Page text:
Back at the School

Written by Daniel B

Today we we continued our service project at the school. There we painted and dug, until at around 11 the school principal kindly gave us empanadas, again. After that we walked a little to a parade/party at a plaza.

There we enjoyed the sights and sounds, some of which were very loud. Some of the people in the parade threw candy and other foods at us and the rest of the audience. Every now and then little explosions would go off making a loud bang and some smoke. All in all the parade was noisy but exciting.

After that we returned back to school and had some lunch, and then we returned to work. After working for a while, we left the school again, and bought some ice cream. There I also bought something called a submarino which looked like a strawberry flavored twinkie. Everyone who tried it agreed that it did not taste good.

After we returned from ice cream we answered some reflection questions in a group about the trip. Once that was done I realized that we could push people around in the wheelbarrows we had been using earlier today. Eventually we ended up with a small jousting competition where a person sat in a wheelbarrow while holding a orange cone, and then was pushed towards another person also in a wheelbarrow. We had two competitions, in which I was the one pushing one of the wheelbarrows. Sadly though my team lost both times. After that we walked to the bus depot. Eventually we arrived back in town and split up to our host families.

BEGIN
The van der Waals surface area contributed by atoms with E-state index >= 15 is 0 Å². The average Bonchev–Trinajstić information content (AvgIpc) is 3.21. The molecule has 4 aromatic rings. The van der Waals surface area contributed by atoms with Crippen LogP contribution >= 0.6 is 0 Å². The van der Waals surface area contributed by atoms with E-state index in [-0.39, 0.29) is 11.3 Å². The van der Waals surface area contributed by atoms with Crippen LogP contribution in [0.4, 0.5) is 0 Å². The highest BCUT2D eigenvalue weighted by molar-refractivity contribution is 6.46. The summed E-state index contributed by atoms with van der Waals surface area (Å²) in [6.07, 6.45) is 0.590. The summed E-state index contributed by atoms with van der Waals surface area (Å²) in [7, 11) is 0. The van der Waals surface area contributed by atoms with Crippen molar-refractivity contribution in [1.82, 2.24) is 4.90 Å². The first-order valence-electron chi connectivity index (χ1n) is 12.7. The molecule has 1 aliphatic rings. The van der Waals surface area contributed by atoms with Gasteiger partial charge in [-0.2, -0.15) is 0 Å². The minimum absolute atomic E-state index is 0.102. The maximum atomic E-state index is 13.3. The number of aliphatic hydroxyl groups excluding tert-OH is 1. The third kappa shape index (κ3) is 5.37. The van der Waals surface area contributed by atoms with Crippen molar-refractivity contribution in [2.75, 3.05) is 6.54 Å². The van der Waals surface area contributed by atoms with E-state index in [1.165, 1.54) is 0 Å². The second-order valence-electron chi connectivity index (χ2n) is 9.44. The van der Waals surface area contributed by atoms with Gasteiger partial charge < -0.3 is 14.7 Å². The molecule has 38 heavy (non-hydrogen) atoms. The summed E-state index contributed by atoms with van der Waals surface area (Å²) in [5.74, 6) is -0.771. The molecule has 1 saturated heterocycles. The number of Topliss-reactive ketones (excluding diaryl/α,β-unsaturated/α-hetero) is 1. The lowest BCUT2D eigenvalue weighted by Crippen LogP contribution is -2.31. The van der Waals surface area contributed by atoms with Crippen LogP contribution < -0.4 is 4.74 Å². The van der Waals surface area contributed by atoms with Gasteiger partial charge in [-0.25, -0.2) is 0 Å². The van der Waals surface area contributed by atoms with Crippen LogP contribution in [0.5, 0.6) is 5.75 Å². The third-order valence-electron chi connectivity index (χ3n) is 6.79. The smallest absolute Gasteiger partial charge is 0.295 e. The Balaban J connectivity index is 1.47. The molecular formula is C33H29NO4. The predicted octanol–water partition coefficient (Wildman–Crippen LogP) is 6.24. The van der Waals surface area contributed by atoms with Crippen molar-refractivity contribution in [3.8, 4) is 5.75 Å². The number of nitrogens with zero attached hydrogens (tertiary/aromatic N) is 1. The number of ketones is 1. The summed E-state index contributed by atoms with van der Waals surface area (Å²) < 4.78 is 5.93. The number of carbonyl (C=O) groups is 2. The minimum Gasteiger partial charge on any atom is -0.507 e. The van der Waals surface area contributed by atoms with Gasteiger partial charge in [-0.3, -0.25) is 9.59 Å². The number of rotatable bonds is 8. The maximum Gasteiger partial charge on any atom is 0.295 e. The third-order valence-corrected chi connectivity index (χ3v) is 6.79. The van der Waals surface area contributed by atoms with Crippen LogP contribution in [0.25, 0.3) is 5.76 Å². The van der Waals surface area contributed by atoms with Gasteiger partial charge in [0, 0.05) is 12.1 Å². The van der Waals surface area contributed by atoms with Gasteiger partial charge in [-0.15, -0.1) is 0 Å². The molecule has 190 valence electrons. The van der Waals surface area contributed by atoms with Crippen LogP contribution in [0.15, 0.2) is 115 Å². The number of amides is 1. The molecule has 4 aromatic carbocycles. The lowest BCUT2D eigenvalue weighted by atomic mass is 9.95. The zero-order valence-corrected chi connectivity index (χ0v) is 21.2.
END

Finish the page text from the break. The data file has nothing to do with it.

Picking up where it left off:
Pisac

Today, we woke up in our homestays and ate breakfast made for us by our homestay parents. At 9:00am, we headed to the plaza and got on a bus to a town called Pisac. When we arrived, we drove up the mountain to see ancient Incan ruins. We saw a huge farm land carved into the side of a mountain, and the remains of the stone houses the Incans lived in. We also saw the graves of thousands of Incans buried in the side of the mountain. We learned that it was a burial sight for Incans who were killed and sacrificed to their gods. Afterwards, we went into town to shop at a world famous market. We walked through the huge market, buying trinkets and souvenirs from the local vendors. We stopped for lunch at a nearby restaurant, and then continued shopping until the afternoon. After we finished, we got back on the busses and headed back to our homestays for the night.

Urubamba

Written by Langston